Gifted Education is no longer part of the California Education code. Minimal funding that used to be provided is no longer available, and there are no mandates, suggestions, or funding for gifted education While it was, the Education Code related to Gifted and Talented Education in California was found in sections 52200-52212.
- Gifted and Talented Education (GATE) is a permissive program – there are no codes or requirements that any district provide programs pursuant to those chapters.
- There is no state or federal funding source (beginning in 2004) for this program
- That code defines “gifted and talented pupil” as “a pupil enrolled in public elementary or secondary school…” (we do not test or identify any student who is not enrolled in our public school system, regardless of residency)
In addition to the outstanding educational program in all schools, for students with severe needs, the district has an intensive intervention for fourth and fifth graders. To be eligible for the Special Day Class1 for gifted students in fourth grade, that student must:
- be a student in the San Mateo-Foster City Public Schools in their third grade year
- live inside the district boundaries (students who receive inter-district transfer for a specialized magnet program are not eligible for this class as their admission to the district was for a different purpose)
- Score in the 99%ile in the verbal and quantitative domains of a nationally-normed, district-administered test. We do not consider outside testing as all students must have equal access – Education Code 52200 (a).
Assessment for that class happens in fall of the third grade year for entry in the fourth grade (program changes happen often, and as we receive increasingly sophisticated data from state assessments, the need for this assessment will wane). Please check this website in the fall of a student's third grade year for more information on whether or not separate "GATE assessment" will be offered.
Middle school is an especially challenging time for students and families. While all middle schools provide the same rigorous curriculum described above, the Bayside S.T.E.M. Academy partners with Stanford University for Design Thinking. To learn more about that program please visit the Bayside S.T.E.M. website. To learn more about gifted education at Bayside S.T.E.M., please check their website in early Fall. All information events and tours are scheduled through the school. For a student to be considered, a Request for Placement must be submitted by clicking on the link in this part of the website, which is live only from the second week in December to the last week in January.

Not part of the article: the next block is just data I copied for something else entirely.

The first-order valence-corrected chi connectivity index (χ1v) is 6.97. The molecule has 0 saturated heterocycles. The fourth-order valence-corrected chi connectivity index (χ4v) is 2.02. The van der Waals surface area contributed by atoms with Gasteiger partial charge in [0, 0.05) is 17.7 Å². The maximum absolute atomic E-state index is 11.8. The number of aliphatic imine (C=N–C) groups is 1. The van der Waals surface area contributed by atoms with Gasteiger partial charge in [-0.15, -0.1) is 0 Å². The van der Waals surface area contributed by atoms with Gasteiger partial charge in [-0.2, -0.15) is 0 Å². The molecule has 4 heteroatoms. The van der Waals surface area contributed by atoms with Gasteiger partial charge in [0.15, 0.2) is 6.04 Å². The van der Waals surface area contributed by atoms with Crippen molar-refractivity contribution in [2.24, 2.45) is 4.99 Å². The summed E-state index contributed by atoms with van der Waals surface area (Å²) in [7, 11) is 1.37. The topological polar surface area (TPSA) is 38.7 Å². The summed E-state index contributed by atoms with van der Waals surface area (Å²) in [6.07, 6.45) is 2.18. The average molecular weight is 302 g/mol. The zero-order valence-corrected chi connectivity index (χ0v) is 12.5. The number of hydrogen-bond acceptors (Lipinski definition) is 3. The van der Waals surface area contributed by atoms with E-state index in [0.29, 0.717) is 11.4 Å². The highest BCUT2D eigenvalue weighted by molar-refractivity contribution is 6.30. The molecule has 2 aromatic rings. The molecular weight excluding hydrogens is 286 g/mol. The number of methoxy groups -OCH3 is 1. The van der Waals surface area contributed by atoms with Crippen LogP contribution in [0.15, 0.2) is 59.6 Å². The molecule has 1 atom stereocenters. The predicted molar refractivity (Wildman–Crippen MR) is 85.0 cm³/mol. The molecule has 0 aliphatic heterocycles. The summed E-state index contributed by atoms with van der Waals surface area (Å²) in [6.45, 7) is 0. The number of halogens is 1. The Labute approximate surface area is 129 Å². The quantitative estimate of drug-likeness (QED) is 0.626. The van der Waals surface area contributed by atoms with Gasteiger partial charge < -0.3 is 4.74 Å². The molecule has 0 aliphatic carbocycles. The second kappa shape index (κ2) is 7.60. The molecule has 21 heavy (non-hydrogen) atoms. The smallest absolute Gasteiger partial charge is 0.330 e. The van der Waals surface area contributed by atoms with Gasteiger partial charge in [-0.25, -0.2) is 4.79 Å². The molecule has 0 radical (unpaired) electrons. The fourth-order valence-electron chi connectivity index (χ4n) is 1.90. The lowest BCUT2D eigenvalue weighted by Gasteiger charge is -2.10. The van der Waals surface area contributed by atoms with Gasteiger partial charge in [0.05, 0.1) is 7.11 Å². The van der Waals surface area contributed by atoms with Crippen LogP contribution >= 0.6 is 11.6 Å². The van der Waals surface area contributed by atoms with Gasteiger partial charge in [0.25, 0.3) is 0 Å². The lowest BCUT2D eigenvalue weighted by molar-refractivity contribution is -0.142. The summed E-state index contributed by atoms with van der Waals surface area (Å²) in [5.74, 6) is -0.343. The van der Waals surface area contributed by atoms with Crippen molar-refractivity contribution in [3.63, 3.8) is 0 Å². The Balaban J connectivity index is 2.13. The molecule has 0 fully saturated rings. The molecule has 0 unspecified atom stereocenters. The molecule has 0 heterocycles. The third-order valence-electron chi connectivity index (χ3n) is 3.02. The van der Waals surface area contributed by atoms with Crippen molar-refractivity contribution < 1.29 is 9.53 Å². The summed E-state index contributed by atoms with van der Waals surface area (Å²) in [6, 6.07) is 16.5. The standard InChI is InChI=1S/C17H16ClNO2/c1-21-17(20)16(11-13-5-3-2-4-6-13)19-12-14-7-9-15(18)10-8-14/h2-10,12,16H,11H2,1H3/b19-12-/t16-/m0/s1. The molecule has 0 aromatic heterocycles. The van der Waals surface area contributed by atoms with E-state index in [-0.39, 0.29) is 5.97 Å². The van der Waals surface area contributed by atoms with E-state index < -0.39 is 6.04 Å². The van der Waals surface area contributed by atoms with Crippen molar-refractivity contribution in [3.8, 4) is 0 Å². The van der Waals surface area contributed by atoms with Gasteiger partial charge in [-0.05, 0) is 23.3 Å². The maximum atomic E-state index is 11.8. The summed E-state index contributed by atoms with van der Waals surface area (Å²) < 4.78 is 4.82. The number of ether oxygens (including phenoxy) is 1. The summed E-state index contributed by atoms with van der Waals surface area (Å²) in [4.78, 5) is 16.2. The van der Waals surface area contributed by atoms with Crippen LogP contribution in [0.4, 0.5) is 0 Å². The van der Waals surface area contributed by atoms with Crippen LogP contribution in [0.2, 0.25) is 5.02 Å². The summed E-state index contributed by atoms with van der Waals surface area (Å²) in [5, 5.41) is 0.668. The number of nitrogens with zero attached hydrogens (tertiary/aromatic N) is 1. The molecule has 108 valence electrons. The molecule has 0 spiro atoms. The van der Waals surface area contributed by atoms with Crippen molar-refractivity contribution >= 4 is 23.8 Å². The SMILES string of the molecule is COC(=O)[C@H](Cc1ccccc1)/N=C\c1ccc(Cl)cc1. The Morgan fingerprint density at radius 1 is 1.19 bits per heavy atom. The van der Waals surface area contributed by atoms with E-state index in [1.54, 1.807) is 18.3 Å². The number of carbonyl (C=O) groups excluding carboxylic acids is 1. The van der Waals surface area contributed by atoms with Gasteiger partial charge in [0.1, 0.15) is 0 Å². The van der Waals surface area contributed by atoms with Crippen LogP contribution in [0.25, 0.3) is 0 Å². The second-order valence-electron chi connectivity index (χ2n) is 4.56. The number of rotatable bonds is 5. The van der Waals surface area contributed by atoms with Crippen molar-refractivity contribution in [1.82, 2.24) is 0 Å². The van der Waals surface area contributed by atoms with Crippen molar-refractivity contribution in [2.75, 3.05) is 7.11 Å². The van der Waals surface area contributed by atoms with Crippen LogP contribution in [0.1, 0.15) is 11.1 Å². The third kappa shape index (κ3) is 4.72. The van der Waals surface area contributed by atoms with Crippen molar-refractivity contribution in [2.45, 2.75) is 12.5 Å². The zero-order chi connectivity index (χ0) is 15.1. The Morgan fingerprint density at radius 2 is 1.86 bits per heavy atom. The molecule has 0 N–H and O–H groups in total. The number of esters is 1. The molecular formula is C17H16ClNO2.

1 Special Day Class is a term most often used in Special Education. Historically, this term has been used in our district because of language in former Education Code 52206 (a).It is a class that meets every day during regular school hours, but has only students who are extreme outliers
Information in this website is based on the following resources
1Booster, M., Clark, B., Gosfield, M., Kerr, J., & Littrell, B. (2006). CAG Position Paper: Highly and Profoundly Gifted Children. Sacramento: California Association for the Gifted.
1Booster, M., Clark, B., Gosfield, M., Kerr, J., & Littrell, B. (2008). The Leadership Challenge: A Guidebook for Administrators. Sacramento: California Association for the Gifted.
Clark, B. (2008). Growing up gifted (7th ed.). Columbus, OH: Merrill/Prentice-Hall.
Davis, G., & Rimm, S. (2004) Education of the gifted and talented (5th ed.). Boston: Allyn & Bacon.
Gross, M. (1993). Exceptionally gifted children. New York: Routledge.
Kaplan, S. & Gould, B. (2003). Depth and Complexity Icon Cards. Los Angeles: Educator to Educator
Silverman, L. K. (1993). Counseling the gifted and talented. Denver, CO: Love.
Questions about the GATE program should be sent to GATEProgram@smfcsd.net